Posted by sepoy on March 17, 2010 · 1 min read

Maya Yazigi, "Defense and Validation in Shi'i and Sunni Tradition: The Case of Muḥammad b. Abī Bakr" Studia Islamica, No. 98/99 (2004), pp. 49-70

One further factor needs to be taken into account. The horrific death that Muhammad b. Abi Bakr met in Egypt at the hands of Mu'āwiya's men made him a perfect exemplar of the atrocities associated with civil war in both traditions. The precise circumstances of his death are unclear. Some reports suggest that he died in combat. The more general belief, however, is that he was killed outside the main fray, then stuffed into the carcass of a jackass and burnt, or even - according to one report - burnt alive inside the carcass. Other reports suggest that he was decapitated before being burnt and that his head was sent for display at the court of Mu'āwiya. Whatever its basis in reality, this richly symbolic gesture became an important topos in Islamic historiography. It allowed Muhammad's death to be remembered in a realm apart, that of firsts (or awā'il): the same accounts that report the despatch of his head to Mu'āwiya also make this the first head to be so transported and paraded in Islam.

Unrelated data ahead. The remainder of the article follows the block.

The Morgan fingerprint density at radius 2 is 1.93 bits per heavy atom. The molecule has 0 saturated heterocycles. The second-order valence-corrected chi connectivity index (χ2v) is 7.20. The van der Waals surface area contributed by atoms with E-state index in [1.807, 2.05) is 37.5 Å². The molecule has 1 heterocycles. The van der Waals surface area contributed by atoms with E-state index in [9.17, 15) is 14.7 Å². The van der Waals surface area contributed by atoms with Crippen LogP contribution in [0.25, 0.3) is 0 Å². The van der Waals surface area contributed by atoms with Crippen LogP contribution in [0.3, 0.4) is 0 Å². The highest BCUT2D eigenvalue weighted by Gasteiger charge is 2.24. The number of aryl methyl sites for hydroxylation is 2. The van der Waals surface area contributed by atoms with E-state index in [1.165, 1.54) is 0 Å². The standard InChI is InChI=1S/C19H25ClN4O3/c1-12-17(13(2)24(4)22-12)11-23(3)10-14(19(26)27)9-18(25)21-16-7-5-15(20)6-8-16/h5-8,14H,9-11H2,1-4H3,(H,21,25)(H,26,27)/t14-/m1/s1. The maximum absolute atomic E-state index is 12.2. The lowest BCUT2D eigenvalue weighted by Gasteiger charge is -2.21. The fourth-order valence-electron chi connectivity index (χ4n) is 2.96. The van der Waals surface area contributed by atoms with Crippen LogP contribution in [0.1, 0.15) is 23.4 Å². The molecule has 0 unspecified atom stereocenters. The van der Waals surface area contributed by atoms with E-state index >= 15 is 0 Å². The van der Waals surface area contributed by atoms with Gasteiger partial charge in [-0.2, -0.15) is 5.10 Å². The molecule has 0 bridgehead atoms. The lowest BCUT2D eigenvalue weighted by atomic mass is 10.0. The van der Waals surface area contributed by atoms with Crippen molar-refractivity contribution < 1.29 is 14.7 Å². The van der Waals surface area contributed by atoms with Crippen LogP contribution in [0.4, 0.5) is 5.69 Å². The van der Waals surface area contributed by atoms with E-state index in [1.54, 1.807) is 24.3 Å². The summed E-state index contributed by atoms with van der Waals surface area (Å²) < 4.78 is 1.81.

omar | March 20, 2010

Is there some way for the rest of us to read the remaining text?